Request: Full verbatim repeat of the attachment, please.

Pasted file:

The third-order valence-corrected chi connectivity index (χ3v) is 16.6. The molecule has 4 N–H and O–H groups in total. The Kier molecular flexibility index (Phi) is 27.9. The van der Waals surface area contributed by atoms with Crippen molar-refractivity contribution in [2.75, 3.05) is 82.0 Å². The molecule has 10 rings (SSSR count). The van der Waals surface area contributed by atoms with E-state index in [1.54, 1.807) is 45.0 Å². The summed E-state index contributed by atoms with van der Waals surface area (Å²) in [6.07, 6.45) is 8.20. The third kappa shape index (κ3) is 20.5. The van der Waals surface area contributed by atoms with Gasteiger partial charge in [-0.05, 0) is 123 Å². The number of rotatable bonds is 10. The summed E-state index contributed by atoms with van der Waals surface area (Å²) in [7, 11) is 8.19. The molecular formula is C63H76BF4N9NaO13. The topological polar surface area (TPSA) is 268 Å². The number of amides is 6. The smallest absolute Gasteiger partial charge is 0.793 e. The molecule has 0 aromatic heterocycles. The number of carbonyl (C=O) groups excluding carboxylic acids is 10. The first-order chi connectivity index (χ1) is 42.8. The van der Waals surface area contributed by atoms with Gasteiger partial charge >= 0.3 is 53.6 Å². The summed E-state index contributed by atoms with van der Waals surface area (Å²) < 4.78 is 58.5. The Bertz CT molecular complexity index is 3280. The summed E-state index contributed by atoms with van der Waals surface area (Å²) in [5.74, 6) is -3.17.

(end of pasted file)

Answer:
The third-order valence-corrected chi connectivity index (χ3v) is 16.6. The molecule has 4 N–H and O–H groups in total. The Kier molecular flexibility index (Phi) is 27.9. The van der Waals surface area contributed by atoms with Crippen molar-refractivity contribution in [2.75, 3.05) is 82.0 Å². The molecule has 10 rings (SSSR count). The van der Waals surface area contributed by atoms with E-state index in [1.54, 1.807) is 45.0 Å². The summed E-state index contributed by atoms with van der Waals surface area (Å²) in [6.07, 6.45) is 8.20. The third kappa shape index (κ3) is 20.5. The van der Waals surface area contributed by atoms with Gasteiger partial charge in [-0.05, 0) is 123 Å². The number of rotatable bonds is 10. The summed E-state index contributed by atoms with van der Waals surface area (Å²) in [7, 11) is 8.19. The molecular formula is C63H76BF4N9NaO13. The topological polar surface area (TPSA) is 268 Å². The number of amides is 6. The smallest absolute Gasteiger partial charge is 0.793 e. The molecule has 0 aromatic heterocycles. The number of carbonyl (C=O) groups excluding carboxylic acids is 10. The first-order chi connectivity index (χ1) is 42.8. The van der Waals surface area contributed by atoms with Gasteiger partial charge >= 0.3 is 53.6 Å². The summed E-state index contributed by atoms with van der Waals surface area (Å²) < 4.78 is 58.5. The Bertz CT molecular complexity index is 3280. The summed E-state index contributed by atoms with van der Waals surface area (Å²) in [5.74, 6) is -3.17.